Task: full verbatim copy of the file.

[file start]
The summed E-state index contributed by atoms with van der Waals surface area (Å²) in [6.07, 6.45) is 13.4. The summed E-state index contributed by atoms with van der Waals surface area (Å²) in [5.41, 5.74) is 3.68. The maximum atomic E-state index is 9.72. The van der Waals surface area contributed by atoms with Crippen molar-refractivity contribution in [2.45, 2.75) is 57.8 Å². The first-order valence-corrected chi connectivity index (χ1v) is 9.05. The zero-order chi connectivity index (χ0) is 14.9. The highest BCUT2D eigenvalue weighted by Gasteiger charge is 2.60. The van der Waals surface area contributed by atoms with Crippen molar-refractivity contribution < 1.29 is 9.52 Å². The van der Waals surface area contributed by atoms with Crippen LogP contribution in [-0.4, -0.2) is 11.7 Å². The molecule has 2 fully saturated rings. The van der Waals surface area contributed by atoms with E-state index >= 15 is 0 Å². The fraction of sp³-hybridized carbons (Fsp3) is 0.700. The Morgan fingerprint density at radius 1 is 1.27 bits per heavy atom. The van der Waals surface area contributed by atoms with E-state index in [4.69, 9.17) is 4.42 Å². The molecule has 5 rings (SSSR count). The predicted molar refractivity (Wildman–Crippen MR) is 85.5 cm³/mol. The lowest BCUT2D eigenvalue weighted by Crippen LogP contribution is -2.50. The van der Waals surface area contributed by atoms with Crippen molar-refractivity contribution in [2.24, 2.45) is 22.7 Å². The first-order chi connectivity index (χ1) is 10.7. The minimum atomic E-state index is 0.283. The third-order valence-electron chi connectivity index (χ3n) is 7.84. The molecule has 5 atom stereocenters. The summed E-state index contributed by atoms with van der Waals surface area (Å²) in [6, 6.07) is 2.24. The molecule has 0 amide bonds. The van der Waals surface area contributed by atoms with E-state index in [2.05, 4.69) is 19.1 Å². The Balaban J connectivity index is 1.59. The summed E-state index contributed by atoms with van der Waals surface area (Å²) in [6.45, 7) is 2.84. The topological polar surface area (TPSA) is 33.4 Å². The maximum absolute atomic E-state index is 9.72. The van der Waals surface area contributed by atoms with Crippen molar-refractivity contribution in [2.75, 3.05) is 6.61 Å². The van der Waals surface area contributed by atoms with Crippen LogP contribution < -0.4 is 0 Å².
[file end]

The summed E-state index contributed by atoms with van der Waals surface area (Å²) in [6.07, 6.45) is 13.4. The summed E-state index contributed by atoms with van der Waals surface area (Å²) in [5.41, 5.74) is 3.68. The maximum atomic E-state index is 9.72. The van der Waals surface area contributed by atoms with Crippen molar-refractivity contribution in [2.45, 2.75) is 57.8 Å². The first-order valence-corrected chi connectivity index (χ1v) is 9.05. The zero-order chi connectivity index (χ0) is 14.9. The highest BCUT2D eigenvalue weighted by Gasteiger charge is 2.60. The van der Waals surface area contributed by atoms with Crippen molar-refractivity contribution < 1.29 is 9.52 Å². The van der Waals surface area contributed by atoms with Crippen LogP contribution in [-0.4, -0.2) is 11.7 Å². The molecule has 2 fully saturated rings. The van der Waals surface area contributed by atoms with E-state index >= 15 is 0 Å². The fraction of sp³-hybridized carbons (Fsp3) is 0.700. The Morgan fingerprint density at radius 1 is 1.27 bits per heavy atom. The van der Waals surface area contributed by atoms with E-state index in [4.69, 9.17) is 4.42 Å². The molecule has 5 rings (SSSR count). The predicted molar refractivity (Wildman–Crippen MR) is 85.5 cm³/mol. The lowest BCUT2D eigenvalue weighted by Crippen LogP contribution is -2.50. The van der Waals surface area contributed by atoms with Crippen molar-refractivity contribution in [2.24, 2.45) is 22.7 Å². The first-order chi connectivity index (χ1) is 10.7. The minimum atomic E-state index is 0.283. The third-order valence-electron chi connectivity index (χ3n) is 7.84. The molecule has 5 atom stereocenters. The summed E-state index contributed by atoms with van der Waals surface area (Å²) in [6, 6.07) is 2.24. The molecule has 0 amide bonds. The van der Waals surface area contributed by atoms with E-state index in [2.05, 4.69) is 19.1 Å². The Balaban J connectivity index is 1.59. The summed E-state index contributed by atoms with van der Waals surface area (Å²) in [6.45, 7) is 2.84. The topological polar surface area (TPSA) is 33.4 Å². The maximum absolute atomic E-state index is 9.72. The van der Waals surface area contributed by atoms with Crippen molar-refractivity contribution in [2.75, 3.05) is 6.61 Å². The van der Waals surface area contributed by atoms with Crippen LogP contribution < -0.4 is 0 Å².